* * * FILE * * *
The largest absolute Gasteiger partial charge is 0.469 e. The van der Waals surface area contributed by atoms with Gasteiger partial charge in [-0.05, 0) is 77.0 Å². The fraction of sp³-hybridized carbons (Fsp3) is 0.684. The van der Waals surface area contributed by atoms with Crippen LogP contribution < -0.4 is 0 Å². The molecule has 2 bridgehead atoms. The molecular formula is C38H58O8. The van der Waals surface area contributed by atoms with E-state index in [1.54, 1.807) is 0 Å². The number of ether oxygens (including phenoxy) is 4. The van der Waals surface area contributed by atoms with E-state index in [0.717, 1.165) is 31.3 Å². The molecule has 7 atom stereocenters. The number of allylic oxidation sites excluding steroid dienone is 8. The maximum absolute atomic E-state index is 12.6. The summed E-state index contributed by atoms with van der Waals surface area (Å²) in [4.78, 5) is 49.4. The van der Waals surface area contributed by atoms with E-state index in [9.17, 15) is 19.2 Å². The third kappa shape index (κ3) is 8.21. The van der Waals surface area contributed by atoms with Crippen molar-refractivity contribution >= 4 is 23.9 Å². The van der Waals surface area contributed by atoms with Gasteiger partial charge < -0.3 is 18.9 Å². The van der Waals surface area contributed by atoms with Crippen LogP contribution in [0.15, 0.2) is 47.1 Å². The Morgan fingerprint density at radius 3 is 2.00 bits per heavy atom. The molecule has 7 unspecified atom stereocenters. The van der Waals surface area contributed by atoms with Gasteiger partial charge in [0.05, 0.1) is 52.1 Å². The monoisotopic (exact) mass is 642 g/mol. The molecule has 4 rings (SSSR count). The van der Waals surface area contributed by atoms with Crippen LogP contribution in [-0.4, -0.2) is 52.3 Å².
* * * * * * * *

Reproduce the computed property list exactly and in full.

The largest absolute Gasteiger partial charge is 0.469 e. The van der Waals surface area contributed by atoms with Gasteiger partial charge in [-0.05, 0) is 77.0 Å². The fraction of sp³-hybridized carbons (Fsp3) is 0.684. The van der Waals surface area contributed by atoms with Crippen LogP contribution < -0.4 is 0 Å². The molecule has 2 bridgehead atoms. The molecular formula is C38H58O8. The van der Waals surface area contributed by atoms with E-state index in [1.54, 1.807) is 0 Å². The number of ether oxygens (including phenoxy) is 4. The van der Waals surface area contributed by atoms with E-state index in [0.717, 1.165) is 31.3 Å². The molecule has 7 atom stereocenters. The number of allylic oxidation sites excluding steroid dienone is 8. The maximum absolute atomic E-state index is 12.6. The summed E-state index contributed by atoms with van der Waals surface area (Å²) in [4.78, 5) is 49.4. The van der Waals surface area contributed by atoms with E-state index in [9.17, 15) is 19.2 Å². The third kappa shape index (κ3) is 8.21. The van der Waals surface area contributed by atoms with Crippen molar-refractivity contribution >= 4 is 23.9 Å². The van der Waals surface area contributed by atoms with Gasteiger partial charge < -0.3 is 18.9 Å². The van der Waals surface area contributed by atoms with Crippen LogP contribution in [0.15, 0.2) is 47.1 Å². The Morgan fingerprint density at radius 3 is 2.00 bits per heavy atom. The molecule has 7 unspecified atom stereocenters. The van der Waals surface area contributed by atoms with Gasteiger partial charge in [0.05, 0.1) is 52.1 Å². The monoisotopic (exact) mass is 642 g/mol. The molecule has 4 rings (SSSR count). The van der Waals surface area contributed by atoms with Crippen LogP contribution in [-0.4, -0.2) is 52.3 Å².